As the Facebook Platform matures in its second year, big upcoming changes like the profile redesign and new policy initiatives have altered the Facebook Platform landscape significantly. Inside Facebook asked Salil Deshpande, General Partner at Bay Partners (which launched its AppFactory application developer fund and incubation program 1 year ago), to share his thoughts on the current state and future of the Facebook Platform ecosystem.
Which of your portfolio companies are significantly invested in the Facebook Platform? How are they doing?
We’ve made a handful of investments. Several are in stealth. Buddy Media, which started out as an investment in a virtual currency (AceBucks) for Facebook, has evolved into an app & ad network. They have significant revenue — can’t talk about how much, but it’s many millions of dollars. So certainly they are monetizing. We have multiple others that are monetizing and are profitable on an operating basis. Some are not yet.
Some of our Facebook investments have abandoned Facebook and chosen a destination site approach. Some of our internet investments have gone to Facebook for customer acquisition, to bring users back to their destination sites. And one of them has reimplemented their destination site experience as a completely on-Facebook experience.
For a handful of post-traction applications that we liked, rather than invest in them directly, we referred them (with permission) to Buddy Media, and they bought them.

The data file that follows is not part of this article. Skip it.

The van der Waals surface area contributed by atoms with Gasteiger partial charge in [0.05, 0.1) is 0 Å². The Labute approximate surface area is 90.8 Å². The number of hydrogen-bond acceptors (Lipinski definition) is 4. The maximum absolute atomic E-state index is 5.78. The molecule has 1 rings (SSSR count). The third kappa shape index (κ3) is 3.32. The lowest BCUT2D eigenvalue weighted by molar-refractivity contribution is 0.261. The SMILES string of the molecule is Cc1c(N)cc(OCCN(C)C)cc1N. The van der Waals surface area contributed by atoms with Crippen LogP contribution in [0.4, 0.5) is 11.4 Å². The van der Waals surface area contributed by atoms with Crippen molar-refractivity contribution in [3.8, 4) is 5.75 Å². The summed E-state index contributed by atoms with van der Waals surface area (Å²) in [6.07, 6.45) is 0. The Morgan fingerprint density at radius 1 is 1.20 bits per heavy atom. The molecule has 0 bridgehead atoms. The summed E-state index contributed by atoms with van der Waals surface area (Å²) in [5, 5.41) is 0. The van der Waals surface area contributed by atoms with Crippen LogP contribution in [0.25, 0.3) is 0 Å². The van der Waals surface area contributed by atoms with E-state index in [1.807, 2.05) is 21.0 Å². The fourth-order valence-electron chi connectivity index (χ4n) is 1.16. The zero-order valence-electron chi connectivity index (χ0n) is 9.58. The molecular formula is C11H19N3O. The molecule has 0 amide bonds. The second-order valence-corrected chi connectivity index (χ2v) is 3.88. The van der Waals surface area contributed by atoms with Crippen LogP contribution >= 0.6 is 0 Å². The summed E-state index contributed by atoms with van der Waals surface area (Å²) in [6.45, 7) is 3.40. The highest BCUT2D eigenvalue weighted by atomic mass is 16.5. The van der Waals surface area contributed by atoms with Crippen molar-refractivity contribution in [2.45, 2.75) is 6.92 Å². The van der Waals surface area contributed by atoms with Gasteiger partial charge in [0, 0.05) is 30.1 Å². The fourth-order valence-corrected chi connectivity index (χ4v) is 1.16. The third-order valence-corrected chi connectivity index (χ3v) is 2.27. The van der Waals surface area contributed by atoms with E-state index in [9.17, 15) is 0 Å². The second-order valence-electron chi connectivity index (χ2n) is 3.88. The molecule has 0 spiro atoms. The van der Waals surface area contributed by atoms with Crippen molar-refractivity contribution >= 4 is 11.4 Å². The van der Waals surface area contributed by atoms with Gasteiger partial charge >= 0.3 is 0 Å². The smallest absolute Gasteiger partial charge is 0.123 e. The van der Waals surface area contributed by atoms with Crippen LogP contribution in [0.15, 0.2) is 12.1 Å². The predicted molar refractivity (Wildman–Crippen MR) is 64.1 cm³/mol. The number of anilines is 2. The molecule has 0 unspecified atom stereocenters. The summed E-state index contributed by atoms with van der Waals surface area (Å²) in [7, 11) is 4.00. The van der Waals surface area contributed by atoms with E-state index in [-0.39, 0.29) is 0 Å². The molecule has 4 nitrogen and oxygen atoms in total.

Most of our smaller investments have received reasonable acquisition offers along the way, not from Facebook, but from other players in the space, such as media companies, application rollups, studios, or ad networks.
What is your view on the state and future of the Facebook Platform ecosystem?
One of the things we said on the day we announced our program (in the comments of a TechCrunch thread) was that if Facebook wants their social network to be a platform, Facebook needs to behave like a platform company. This is more easily said than done. It took platform companies such as Microsoft, Apple, and Sun Microsystems years to get this right.
Whether a certain service should be provided as part of the platform, or whether it should be left to application developers, is *guaranteed* to be an area of tension. And it was an area of tension for all of the platform companies mentioned above.
Other common mistakes that wanna-be platform companies make include not treating your developers right (by not allocating enough resources for API development, stability, evolution, backwards-compatibility, documentation, support etc.)
There’s been ample blogging on Facebook’s behavior (e.g. here), but it hasn’t always been succinctly characterized as I am doing here – that if Facebook wants to be a platform, it needs to behave as a platform company.
In the particular case of Slide and Top Friends, in Facebook’s defense, it could be argued that Top Friends was not a “deep” application in any case, and keeping track of which of your Facebook friends are your “top”
friends should have been a “feature” of the Friends facility in Facebook in the first place. I’m not taking sides, but it would be a valid argument. And the same argument could apply to a lot of narrow feature-like apps.
So perhaps the lesson here is that (a) developers should work on deeper apps rather than thin or silly ones that are close to being features of the platform, and (b) Facebook should get the virality features right such that the deep meaningful apps (and not the silly stupid ones) find it easier to propagate themselves.
We are still positive on Facebook as a platform, but we are observing their behavior as a platform company carefully.